One of the areas of transportation that has not seen a lot of innovation over the last 100 plus years is the bicycle helmet, but that could be changing with companies like Hovding, who have created a stylish-yet-functional inflatable helmet. One of the biggest concerns with these new types of head protection is the trust factor: will it actually inflate when in a collision? Hovding in particular boasts upwards of 200 sensors that inflate the helmet in 1/10th of a second, and argues that, due to the combined neck and head protection, renders a fatal injury almost “non-existent.” Some of these studies are rationalized by opponents of airbag helmets, stating that the studies claiming such statistics are directly paid for by the manufacturers themselves. Regardless of the backing, experts across the spectrum have a hard time validating the full effect of bicycle helmets in general, arguing that while head injuries are protected, the neck and spine is not; areas that inflatable helmets specifically target with their technology.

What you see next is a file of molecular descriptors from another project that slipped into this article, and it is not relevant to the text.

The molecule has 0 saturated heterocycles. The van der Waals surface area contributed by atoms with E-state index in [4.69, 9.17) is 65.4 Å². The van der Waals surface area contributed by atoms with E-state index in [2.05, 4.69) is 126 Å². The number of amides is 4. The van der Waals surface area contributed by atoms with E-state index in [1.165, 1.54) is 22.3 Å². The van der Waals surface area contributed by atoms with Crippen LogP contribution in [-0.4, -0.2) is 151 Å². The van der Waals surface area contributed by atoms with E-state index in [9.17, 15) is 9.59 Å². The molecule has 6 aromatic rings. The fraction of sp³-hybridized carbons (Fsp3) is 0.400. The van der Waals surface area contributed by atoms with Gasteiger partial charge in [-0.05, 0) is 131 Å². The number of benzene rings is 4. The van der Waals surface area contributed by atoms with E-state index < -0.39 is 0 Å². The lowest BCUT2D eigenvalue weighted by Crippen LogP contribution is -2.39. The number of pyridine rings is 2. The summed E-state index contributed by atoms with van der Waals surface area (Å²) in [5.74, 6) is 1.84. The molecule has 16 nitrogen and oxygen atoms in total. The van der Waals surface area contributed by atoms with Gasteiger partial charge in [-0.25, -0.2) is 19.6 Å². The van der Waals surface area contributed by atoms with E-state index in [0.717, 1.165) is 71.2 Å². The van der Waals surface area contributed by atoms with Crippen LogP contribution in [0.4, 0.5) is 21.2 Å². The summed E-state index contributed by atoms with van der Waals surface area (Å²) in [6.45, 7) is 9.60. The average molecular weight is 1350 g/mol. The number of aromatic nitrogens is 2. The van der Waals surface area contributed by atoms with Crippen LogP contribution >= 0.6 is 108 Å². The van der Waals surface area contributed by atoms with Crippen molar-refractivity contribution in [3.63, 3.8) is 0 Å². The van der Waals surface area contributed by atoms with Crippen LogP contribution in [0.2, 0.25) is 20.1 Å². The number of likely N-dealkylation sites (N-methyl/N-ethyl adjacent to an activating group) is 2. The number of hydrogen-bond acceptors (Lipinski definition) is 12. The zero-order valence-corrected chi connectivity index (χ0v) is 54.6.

One of the most interesting developments in the field of helmet innovation is the installation of a “black box” in most inflatable helmets. This allows the user to transmit crash information directly to the manufacturer, which in turn helps them to redesign certain aspects based on the information provided. In this way, many helmet manufacturers have likened the technology to installing airbags in cars, which not only inflates on impact but also relays data about the crash to law enforcement and the research and development team at the original manufacturer. Gizmodo in particular connects this technology to the trust factor involved with airbag helmets: we have no problems trusting airbags to deploy in our cars, but for some reason are more hesitant when it comes to burgeoning airbag helmet technology.